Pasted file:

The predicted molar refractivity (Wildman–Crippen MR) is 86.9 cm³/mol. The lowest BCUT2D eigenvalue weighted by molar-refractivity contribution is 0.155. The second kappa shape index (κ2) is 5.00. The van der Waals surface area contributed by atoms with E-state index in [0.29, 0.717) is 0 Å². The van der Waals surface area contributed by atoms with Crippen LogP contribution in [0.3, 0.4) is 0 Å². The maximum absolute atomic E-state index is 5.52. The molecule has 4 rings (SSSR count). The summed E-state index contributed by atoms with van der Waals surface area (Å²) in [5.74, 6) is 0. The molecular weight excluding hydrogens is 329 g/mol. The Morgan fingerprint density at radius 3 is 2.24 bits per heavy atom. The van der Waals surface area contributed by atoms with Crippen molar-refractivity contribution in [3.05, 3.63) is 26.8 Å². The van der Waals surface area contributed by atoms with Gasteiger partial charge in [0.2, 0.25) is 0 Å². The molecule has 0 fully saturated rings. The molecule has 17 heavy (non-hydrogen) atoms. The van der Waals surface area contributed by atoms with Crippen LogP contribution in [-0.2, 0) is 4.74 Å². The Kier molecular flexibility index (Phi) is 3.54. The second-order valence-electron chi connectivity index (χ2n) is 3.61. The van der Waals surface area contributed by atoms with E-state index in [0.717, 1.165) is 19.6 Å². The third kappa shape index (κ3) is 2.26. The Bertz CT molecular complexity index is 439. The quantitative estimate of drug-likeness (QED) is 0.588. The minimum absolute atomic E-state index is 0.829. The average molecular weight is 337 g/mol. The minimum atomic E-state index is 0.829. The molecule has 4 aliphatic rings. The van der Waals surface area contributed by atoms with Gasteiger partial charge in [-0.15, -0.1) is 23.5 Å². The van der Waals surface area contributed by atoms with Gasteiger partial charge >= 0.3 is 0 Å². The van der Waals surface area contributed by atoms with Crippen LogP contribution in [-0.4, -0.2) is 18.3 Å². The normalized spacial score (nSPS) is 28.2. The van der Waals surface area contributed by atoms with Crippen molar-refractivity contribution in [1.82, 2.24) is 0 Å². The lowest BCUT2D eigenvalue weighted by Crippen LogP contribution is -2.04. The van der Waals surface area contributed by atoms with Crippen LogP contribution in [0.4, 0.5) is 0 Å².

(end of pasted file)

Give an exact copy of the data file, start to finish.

The predicted molar refractivity (Wildman–Crippen MR) is 86.9 cm³/mol. The lowest BCUT2D eigenvalue weighted by molar-refractivity contribution is 0.155. The second kappa shape index (κ2) is 5.00. The van der Waals surface area contributed by atoms with E-state index in [0.29, 0.717) is 0 Å². The van der Waals surface area contributed by atoms with Crippen LogP contribution in [0.3, 0.4) is 0 Å². The maximum absolute atomic E-state index is 5.52. The molecule has 4 rings (SSSR count). The summed E-state index contributed by atoms with van der Waals surface area (Å²) in [5.74, 6) is 0. The molecular weight excluding hydrogens is 329 g/mol. The Morgan fingerprint density at radius 3 is 2.24 bits per heavy atom. The van der Waals surface area contributed by atoms with Crippen molar-refractivity contribution in [3.05, 3.63) is 26.8 Å². The van der Waals surface area contributed by atoms with Gasteiger partial charge in [0.2, 0.25) is 0 Å². The molecule has 0 fully saturated rings. The molecule has 17 heavy (non-hydrogen) atoms. The van der Waals surface area contributed by atoms with Crippen LogP contribution in [-0.2, 0) is 4.74 Å². The Kier molecular flexibility index (Phi) is 3.54. The second-order valence-electron chi connectivity index (χ2n) is 3.61. The van der Waals surface area contributed by atoms with E-state index in [0.717, 1.165) is 19.6 Å². The third kappa shape index (κ3) is 2.26. The Bertz CT molecular complexity index is 439. The quantitative estimate of drug-likeness (QED) is 0.588. The minimum absolute atomic E-state index is 0.829. The average molecular weight is 337 g/mol. The minimum atomic E-state index is 0.829. The molecule has 4 aliphatic rings. The van der Waals surface area contributed by atoms with Gasteiger partial charge in [-0.15, -0.1) is 23.5 Å². The van der Waals surface area contributed by atoms with Gasteiger partial charge >= 0.3 is 0 Å². The van der Waals surface area contributed by atoms with Crippen LogP contribution in [-0.4, -0.2) is 18.3 Å². The normalized spacial score (nSPS) is 28.2. The van der Waals surface area contributed by atoms with Crippen molar-refractivity contribution in [1.82, 2.24) is 0 Å². The lowest BCUT2D eigenvalue weighted by Crippen LogP contribution is -2.04. The van der Waals surface area contributed by atoms with Crippen LogP contribution in [0.4, 0.5) is 0 Å².